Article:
The U.S. Mint saw
a golden opportunity in 2016 and issued .9999 fine gold versions of
the Winged Liberty Head dime, Standing Liberty quarter dollar and
Walking Liberty half dollar to mark the 100th anniversary of each
coin’s original production in .900 fine silver.
The coins were struck on tenth-ounce, quarter-ounce and half-ounce
gold planchets, respectively, that met the specifications the U.S.
Mint used for last producing fractional American Buffalo gold bullion
coins in 2008.
The coins exhibit a “business strike” finish, according to U.S. Mint
officials, without any special planchet or die treatment. Major
grading services are calling the finish “Specimen.”
Connect with Coin World:
up for our free eNewsletter
Follow us on Twitter
The release of each Centennial gold numismatic product was met with
both heavy anticipation (that quickly morphed into disappointment)
and mild controversy, both seen most with the Winged Liberty Head dime.
Critics argued before its April 21 release that the 2016-W gold
dime’s 10-coin-per-household ordering limit was way too high for the
only 125,000 coins being made available, at $205 per coin.
The entire mintage was seemingly absorbed within 40 minutes of its
noon ET launch, disappointing numerous collectors unable to obtaining
even one coin for their collections.
Within two weeks of their release, after customers who successfully
ordered the coins began to receive them, some of the gold dimes began
a return trip to the Mint. Coins were returned for refunds because of
damage to the coins or packaging, or because customers who ordered
multiple coins were unable to flip them for the quick profit they had anticipated.
The returns joined other examples retained at the U.S. Mint’s
contracted order fulfillment center in Memphis, Tenn., that were never
shipped, because of expired credit cards or other obstacles that
prevented successful order processing. Shortly, the Mint found it had
an inventory of 8,000 to 9,000 examples of the “sold out” coins.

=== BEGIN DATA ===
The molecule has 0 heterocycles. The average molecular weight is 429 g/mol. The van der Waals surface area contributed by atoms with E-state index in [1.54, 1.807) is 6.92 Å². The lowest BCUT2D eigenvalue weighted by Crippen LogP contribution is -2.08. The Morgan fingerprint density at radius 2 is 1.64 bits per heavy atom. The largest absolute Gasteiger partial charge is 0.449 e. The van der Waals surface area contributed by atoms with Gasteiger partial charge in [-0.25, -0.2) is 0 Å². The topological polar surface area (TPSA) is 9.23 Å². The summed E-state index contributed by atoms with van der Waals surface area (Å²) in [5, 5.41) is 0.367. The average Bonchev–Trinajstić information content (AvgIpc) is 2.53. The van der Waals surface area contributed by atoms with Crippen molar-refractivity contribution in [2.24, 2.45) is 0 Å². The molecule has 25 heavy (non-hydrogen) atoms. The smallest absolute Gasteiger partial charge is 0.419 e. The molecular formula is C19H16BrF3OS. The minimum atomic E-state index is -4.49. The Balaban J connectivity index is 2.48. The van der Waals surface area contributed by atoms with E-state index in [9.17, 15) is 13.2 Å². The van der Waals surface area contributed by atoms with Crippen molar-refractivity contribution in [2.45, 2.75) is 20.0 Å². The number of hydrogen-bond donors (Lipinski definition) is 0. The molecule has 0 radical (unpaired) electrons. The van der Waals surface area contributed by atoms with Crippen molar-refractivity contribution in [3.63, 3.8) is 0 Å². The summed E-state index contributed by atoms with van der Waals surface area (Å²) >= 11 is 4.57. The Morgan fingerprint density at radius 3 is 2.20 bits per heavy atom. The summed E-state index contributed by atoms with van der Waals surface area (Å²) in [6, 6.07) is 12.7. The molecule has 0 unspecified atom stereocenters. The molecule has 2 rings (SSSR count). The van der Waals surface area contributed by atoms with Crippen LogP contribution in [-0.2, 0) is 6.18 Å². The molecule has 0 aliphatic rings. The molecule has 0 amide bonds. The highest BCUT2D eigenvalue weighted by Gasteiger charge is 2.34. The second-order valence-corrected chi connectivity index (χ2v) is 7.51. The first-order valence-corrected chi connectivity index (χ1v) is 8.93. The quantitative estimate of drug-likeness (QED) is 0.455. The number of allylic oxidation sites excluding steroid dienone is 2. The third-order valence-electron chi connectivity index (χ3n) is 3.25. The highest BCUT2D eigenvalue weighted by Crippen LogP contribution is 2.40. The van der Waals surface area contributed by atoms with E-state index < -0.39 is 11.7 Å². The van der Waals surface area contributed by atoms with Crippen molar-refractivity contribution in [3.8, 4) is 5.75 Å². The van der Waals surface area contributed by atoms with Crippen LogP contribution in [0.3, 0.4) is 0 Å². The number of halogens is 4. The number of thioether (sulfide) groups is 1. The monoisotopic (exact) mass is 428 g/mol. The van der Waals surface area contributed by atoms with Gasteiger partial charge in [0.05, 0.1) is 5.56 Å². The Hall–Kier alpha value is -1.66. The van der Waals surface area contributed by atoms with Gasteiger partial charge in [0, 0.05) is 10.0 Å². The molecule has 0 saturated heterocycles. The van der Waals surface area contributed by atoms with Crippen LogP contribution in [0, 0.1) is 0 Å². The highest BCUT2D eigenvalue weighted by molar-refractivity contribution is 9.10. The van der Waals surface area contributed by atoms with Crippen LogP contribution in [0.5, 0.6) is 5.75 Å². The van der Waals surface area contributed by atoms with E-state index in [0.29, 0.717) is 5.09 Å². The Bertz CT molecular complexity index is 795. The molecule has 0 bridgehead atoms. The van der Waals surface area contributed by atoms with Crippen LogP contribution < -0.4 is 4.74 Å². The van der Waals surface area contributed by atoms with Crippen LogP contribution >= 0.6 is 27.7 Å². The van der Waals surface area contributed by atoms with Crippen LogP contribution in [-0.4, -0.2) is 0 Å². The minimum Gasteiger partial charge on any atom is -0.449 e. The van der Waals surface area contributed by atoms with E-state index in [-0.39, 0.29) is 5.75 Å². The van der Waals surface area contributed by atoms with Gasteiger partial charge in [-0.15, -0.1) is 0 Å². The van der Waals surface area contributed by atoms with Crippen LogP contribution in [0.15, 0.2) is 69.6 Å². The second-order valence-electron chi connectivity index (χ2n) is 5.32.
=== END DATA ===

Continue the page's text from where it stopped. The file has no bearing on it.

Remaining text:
Officials placed the Winged Liberty Head gold dimes back on sale
Dec. 15 priced at $200 each. Mint officials refused to state the exact
number of coins offered Dec. 15, but this time they limited sales to
one per household and prohibited anyone who purchased them previously
from acquiring an additional coin.
The second round of sales lasted about 90 minutes, after which the
dimes were again described as sold out at the Mint website. The Mint’s
Dec. 11 weekly sales report, the last report before
Round Two of sales began, showed 116,096 coins sold; the Dec. 18 chart
shows a total of 124,950 coins sold.
Examples of the dimes graded Specimen 70 by either Professional Coin
Grading Service or Numismatic Guaranty Corp. are offered at a
number of retail sources for just under $300 each.
Standing Liberty 25¢
The 2016-W Standing Liberty gold quarter dollars was released at
noon ET Sept. 8 priced at $485 per coin, with a household ordering
limit of two coins. The issue has a maximum mintage of 100,000 coins.
On Sept. 21, U.S. Mint officials lifted the household ordering restrictions.
As of the Mint’s Dec. 18 sales report, the gold quarter dollar’s
total sales had reached 85,325, more than 14,000 coins short of its
maximum. The price of the coin was last changed to $447.50 per coin.
The coin remains available from the Mint, and officials have not
disclosed whether they will offer any remaining coins on into 2017.
Walking Liberty 50¢
The maximum number of three-coin Centennial gold sets that may be
assembled is 70,000 — the maximum mintage for the 2016-W Walking
Liberty gold half dollar.
The gold half dollar went on sale at noon ET Nov. 17 at $865 per
coin, with a household ordering limit of three coins. Less than two
weeks after the launch of sales, the order limit was lifted.
The Dec. 18 sales report from the Mint indicates 59,048 of the coins
The half dollar is still available from the Mint, at $840 per coin.
The issue price of the coin, while available, is subject to change
weekly with changing trends in the spot price of gold.
Read all of our Coin World Top 10 of 2016 series:
- U.S. Mint issues gold Centennial coins
- Pogue IV auction tops $16 million
- Rare English gold coin found in toy
- Boutique bullion trend catches on worldwide
- Langbord 1933 double eagle case rolls on
- 1974-D aluminum cent returned to U.S. Mint
- Treasury announces new Federal Reserve note
- 1964 Morgan dollar tooling uncovered
- American Liberty silver medal released
- U.S. Mint plans yearlong 225th anniversary party